|spaghetti dancing on the canvas|
This spaghetti activity was divided into three session with 4-5 children in each session. The first session was 4 girls the second was 4 boys and the last was 5 children - boys and girls. I wanted to have a little exploration in gender differences - was there any? Were they stereotypical? and most importantly to observe and see how the children were so that I could offer stimulating and appropriate activities in the future.
|canvas to the left then three bowls of paint and piles of spaghetti|
|after session one - a detail|
|after session 2|
The last session was completely different again - this time the children sang songs together and the spaghetti and the children danced around the canvas.
My investigation shows that stereotypes do not reveal the real identities of children. According to the stereotypes it should have been the girls that were the more socially interactive using their communicative skills to the max - but here I saw that it was the boys who tended to do the most talking and storytelling.
The lesson learned - do not view children as girls and boys but simply as children with a whole range of skills, interests and needs. I am not saying that there are no boys and girls - but that there is a genderspectrum which has girliegirl on one end and boyishboy on the other - and a child can find him or herself anywhere on this spectrum regardless of sex.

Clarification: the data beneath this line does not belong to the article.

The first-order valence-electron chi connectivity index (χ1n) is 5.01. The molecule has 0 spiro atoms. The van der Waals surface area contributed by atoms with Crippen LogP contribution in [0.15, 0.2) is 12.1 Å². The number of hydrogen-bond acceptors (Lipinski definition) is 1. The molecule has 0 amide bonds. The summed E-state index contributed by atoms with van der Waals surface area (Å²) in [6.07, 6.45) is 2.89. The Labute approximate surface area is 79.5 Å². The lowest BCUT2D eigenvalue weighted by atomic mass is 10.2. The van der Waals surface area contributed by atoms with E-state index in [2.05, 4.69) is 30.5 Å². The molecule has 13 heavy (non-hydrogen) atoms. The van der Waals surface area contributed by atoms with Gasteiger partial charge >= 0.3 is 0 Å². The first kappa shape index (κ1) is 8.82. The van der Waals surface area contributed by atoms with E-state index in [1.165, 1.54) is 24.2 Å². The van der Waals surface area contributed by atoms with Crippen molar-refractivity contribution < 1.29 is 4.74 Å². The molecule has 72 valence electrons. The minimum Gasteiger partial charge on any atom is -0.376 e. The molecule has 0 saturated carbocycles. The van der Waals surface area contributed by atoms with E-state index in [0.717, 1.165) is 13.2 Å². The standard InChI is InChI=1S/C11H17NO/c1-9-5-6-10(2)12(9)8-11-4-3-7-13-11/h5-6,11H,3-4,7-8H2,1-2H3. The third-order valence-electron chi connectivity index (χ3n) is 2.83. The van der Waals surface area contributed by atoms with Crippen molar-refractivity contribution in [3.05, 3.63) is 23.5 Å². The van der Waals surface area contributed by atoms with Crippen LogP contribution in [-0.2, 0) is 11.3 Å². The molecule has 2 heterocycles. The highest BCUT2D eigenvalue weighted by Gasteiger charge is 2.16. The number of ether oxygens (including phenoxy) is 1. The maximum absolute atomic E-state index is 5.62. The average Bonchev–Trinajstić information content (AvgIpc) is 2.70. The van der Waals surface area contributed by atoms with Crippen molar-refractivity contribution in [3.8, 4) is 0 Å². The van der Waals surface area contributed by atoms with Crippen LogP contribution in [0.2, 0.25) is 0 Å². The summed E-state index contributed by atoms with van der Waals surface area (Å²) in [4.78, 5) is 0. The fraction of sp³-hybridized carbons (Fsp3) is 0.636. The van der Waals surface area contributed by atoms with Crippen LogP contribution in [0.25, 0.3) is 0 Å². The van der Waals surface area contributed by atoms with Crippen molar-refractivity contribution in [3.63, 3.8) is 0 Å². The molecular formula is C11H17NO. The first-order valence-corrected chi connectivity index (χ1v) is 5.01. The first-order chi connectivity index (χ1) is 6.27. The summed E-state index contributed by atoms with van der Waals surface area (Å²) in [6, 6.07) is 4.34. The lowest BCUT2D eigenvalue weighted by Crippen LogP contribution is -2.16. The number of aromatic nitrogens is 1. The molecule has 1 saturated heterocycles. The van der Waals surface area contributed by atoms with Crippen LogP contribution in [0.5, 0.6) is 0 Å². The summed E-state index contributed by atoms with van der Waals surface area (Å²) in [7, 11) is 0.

|for some children the process of getting messy was HUGE|
Of course the process was a sensory experience - and there were children who LOVED getting messy while there were others that were uncomfortable with getting paint on themselves. This is when the pile of spaghetti came in handy. Those children who did not like getting visibly messy could enjoy themselves experimenting with the spaghetti. How long does it stretch? Can a strand be pulled out of the pile without it breaking? How many strands are needed to put end to end across the table? Plenty of maths and science sneaking into this art session.
|how far can you pull?|
|The finished piece of art|